PDA

View Full Version : ETOPS Rules & Long/New Flight Routes


AeroTech
8th Mar 2011, 21:26
Hi,

Few years ago FAA released new ETOPS rules. May be also other organizations like JAA, ICAO…etc released new ETOPS rules (before or after FAA).

1) I am wondering if these new ETOPS rules affected/are affecting long/new flight routes for twin or 3-4 engines aircraft.

2) What’s the maximum diversion time for ETOPS flights according to the recent ETOPS rules? What are the factors/criteria that determine the diversion time?

3) Are the ETOPS fuel reserves (especially after considering engine failure) affecting the operating cost of twin aircraft or 3-4 engines aircraft on long/new flight routes (Polar, Artic, Pacific, and High Mountains…)?

4) Are the ETOPS fuel reserves (especially after considering engine failures and/or depressurization) affecting the operating cost of twin aircraft or 3-4 engines aircraft on long/new flight routes (polar, pacific, high mountains…etc)? Especially if we think about longer diversion time for twin and 2 engines failure for 3-4 engines aircraft if flying over high mountains (like Himalayan mountains, although I am not sure if you have to consider 2 engines failure when using a 3-4 engines aircraft).

I guess airlines are required to provide and implement “passenger recovery plan” on alternate airports with inclement weather in case of diversion.
5) Are the “passenger recovering plan” and the ETOPS fuel reserves retarding the opening of new and direct flight routes? OR

6) Is insufficient engine reliability (or even engine technology) and systems redundancy (including human errors) retarding the opening of new and direct flight routes?

Please provide details and explanations instead of saying: if airlines don’t make money, they will not use such long/new flight routes…etc. Thank you.

Feedback appreciated.
Regards

Turbine D
9th Mar 2011, 19:12
AeroTech

Most of your questions are answered in the FAA document itself except for those that may be established by a particular airline/operator in meeting the requirements.

http://rgl.faa.gov/Regulatory_and_Guidance_Library/rgAdvisoryCircular.nsf/list/AC%20120-42B/$FILE/AC%20120-42B.pdf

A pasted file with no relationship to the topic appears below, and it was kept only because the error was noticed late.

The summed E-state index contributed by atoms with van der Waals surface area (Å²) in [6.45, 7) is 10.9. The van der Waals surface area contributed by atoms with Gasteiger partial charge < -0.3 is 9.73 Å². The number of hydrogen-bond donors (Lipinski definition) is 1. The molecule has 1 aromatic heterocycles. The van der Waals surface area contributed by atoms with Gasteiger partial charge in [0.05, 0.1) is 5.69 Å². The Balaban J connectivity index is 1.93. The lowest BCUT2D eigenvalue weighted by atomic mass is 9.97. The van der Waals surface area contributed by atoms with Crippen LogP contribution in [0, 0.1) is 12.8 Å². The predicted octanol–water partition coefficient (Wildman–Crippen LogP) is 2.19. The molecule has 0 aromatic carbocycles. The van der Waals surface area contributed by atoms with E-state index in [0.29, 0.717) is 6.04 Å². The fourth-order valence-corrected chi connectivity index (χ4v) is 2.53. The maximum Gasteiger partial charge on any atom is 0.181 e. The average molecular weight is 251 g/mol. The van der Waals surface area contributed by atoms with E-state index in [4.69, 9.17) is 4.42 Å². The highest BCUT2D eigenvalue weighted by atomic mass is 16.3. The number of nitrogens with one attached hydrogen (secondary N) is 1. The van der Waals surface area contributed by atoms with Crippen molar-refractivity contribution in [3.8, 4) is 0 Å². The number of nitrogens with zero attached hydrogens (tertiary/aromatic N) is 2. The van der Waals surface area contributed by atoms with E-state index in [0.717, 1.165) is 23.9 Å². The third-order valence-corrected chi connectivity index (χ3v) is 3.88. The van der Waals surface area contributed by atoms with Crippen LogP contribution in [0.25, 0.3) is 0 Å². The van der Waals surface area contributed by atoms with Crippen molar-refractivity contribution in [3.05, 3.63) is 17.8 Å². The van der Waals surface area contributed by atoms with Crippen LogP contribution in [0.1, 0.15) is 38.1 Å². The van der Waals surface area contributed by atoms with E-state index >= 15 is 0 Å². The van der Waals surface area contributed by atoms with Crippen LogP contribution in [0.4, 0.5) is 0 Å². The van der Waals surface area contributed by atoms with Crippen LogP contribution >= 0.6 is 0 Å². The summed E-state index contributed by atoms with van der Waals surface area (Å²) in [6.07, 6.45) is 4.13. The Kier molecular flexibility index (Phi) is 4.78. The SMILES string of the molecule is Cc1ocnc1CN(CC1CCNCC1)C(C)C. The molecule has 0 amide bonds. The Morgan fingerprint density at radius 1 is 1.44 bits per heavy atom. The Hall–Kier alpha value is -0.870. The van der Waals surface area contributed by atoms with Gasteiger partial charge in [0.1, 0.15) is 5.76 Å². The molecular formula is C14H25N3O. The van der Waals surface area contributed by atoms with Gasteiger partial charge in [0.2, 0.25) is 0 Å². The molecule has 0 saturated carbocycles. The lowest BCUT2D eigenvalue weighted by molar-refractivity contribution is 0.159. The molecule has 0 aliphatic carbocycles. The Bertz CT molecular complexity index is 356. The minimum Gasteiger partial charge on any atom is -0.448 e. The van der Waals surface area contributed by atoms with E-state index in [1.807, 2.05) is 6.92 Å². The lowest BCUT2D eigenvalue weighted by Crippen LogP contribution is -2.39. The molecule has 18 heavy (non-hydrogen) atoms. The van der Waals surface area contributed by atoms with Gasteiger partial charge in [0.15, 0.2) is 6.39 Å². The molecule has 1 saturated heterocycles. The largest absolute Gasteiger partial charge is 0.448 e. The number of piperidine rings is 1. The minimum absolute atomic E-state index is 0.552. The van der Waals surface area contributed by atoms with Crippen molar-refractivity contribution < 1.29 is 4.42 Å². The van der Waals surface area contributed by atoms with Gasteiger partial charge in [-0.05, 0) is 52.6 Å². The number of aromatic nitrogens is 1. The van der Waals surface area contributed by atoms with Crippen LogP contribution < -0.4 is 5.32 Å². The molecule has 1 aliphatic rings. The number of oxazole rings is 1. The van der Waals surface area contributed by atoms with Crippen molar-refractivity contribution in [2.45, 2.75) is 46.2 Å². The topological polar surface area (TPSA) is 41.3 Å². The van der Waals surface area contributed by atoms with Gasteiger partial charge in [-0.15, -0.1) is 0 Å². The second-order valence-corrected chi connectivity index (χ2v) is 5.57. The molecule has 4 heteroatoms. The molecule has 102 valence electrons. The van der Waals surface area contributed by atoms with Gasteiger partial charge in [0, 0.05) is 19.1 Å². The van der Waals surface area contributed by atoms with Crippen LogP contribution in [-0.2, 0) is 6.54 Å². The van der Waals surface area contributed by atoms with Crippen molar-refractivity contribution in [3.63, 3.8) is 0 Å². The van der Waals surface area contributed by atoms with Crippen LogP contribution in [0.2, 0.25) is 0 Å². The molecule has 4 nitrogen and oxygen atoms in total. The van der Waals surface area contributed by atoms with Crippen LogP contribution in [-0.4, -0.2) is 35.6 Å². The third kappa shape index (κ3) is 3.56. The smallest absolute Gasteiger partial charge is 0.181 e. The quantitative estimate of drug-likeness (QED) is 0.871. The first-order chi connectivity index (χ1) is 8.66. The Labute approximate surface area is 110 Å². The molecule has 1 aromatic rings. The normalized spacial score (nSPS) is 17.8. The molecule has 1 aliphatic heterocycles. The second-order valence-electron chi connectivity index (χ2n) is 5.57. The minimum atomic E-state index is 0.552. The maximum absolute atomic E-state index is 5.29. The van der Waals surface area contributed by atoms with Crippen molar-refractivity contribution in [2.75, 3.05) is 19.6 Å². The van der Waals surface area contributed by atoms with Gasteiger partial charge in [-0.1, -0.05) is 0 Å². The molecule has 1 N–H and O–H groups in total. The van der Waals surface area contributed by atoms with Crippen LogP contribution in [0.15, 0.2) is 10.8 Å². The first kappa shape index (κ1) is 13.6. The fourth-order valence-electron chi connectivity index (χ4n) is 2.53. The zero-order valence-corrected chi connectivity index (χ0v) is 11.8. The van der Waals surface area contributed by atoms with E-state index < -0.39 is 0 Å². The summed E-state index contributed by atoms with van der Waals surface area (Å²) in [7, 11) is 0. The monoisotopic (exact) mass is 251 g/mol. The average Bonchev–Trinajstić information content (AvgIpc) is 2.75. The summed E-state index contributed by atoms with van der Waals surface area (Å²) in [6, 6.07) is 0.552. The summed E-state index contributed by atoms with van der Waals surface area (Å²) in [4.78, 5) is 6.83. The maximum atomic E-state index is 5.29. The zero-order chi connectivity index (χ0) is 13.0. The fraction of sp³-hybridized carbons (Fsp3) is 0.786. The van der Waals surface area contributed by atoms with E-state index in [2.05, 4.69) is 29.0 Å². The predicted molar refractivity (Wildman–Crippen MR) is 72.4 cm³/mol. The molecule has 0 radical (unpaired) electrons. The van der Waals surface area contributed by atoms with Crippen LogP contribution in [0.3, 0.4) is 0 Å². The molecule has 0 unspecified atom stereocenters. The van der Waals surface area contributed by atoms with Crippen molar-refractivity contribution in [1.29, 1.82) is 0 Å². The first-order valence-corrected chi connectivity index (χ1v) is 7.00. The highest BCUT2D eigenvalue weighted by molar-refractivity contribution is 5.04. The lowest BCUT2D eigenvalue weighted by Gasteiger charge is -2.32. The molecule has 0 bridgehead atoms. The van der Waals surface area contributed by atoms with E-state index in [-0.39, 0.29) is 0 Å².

Turbine D

Wizofoz
10th Mar 2011, 04:06
Aerotech,

We (EK) operate 777s using up to the maximum 207min ETOPS, so I'll attempt to answer you questions.

1) For twins, defiantly. We operate Polar routes when going DXB- US West Coast that would be impossible without 207min ETOPS.

2) I believe 207 is the longest currently in use. I did read that Boeing want to certify they 787 to longer (329?). If that came to pass, I don't know if similar certifications might become retroactively available for earlier types.

3&4) There is rarely any problem with ETOPS fuel reserves. Typically, a flight goes from one populous center (in our case the ME) to another (USA), passing through remote regions necessitating ETOPS. As the aircraft is obviously carrying fuel to complete the flight, normal fuel loading easily covers the extra requirements to cover the 1D, 2D and 1E diversion requirements during the ETOPS sector. ETOPs fuel would only be a factor where the ETOPs sector is near the end on the intended route.

5) Yes those plans are in place, I am not aware of it causing any restriction to growth.

6) No. Modern engines and systems are incredibly reliable.

You seem to be a little stuck on ETOPs fuel reserves. They are a small and, as I've explained, rarely limiting part of ETOPS. Lack of suitable airports within the 207min threshold is much more likely to effect the viability of a route (I believe it had a part in making PER-JNB non-viable for V Australia as they had to follow a non-optimum route over the Indian Ocean).

Increasing the ETOPs threshold beyond 207 would make new, more efficient routes available.

lion-g
10th Mar 2011, 05:28
Hi all,

I was recently introduced to 350min ETOPS.

Cheers

Wizofoz
10th Mar 2011, 05:36
Lion,

Which type and operator?

avgenie
12th Mar 2011, 03:17
Wizofoz
Not sure of lion-g's comments. Based on the book on ETOPS I read recently, understand Airbus is planning to certify the A350 to 350 min ETOPS while Boeing plans to certify the 787 to 330 minutes.
The book was published in the middle of last year so may be things have changed (A330 /B777 approved for 350 min ETOPS????)

lion-g
12th Mar 2011, 04:07
Hi,

Got it from a recent 350 briefing. I must say the 350 is a very impressive a/c !

lion-g

MainDude
11th Mar 2012, 03:03
Changi... That's Singapore Airlines territory :-)

Air New Zealand has 330min with B777, saw a Boeing video all about it. There's also some info here:
Boeing to Offer up to 330-Minute ETOPS on 777 - Dec 12, 2011 (http://boeing.mediaroom.com/index.php?s=43&item=2070)
Air New Zealand and 330-Minute ETOPS for the Boeing 777 (20 December 2011) - Featured Map - Great Circle Mapper (http://www.gcmap.com/featured/20111220)

ross_M
11th Mar 2012, 04:25
Was reading how for the proposed AKL-JNB route even 330 minute ETOPS isn't feasible for lack of a suitable divert airport.

At some point might it be cheaper to find some island and build an airstrip rather than extensions of ETOPS? Or is there really no suitable land mass in the southern Indian Ocean "hole".

NZScion
12th Mar 2012, 05:06
@ Ross:

The aforementioned link for the great circle mapper also explains with a slight diversion (adding 0.3% to the total distance), AKL-JNB is feasible with 330 min ETOPS.

Link (http://www.gcmap.com/mapui?P=AKL-JNB%2Cc%3Agrey%2CAKL-S554837E0741144-JNB%2CPER%2CRUN&MS=bm&PW=2&DU=nm&E=240&E=330&EV=410&EU=kts)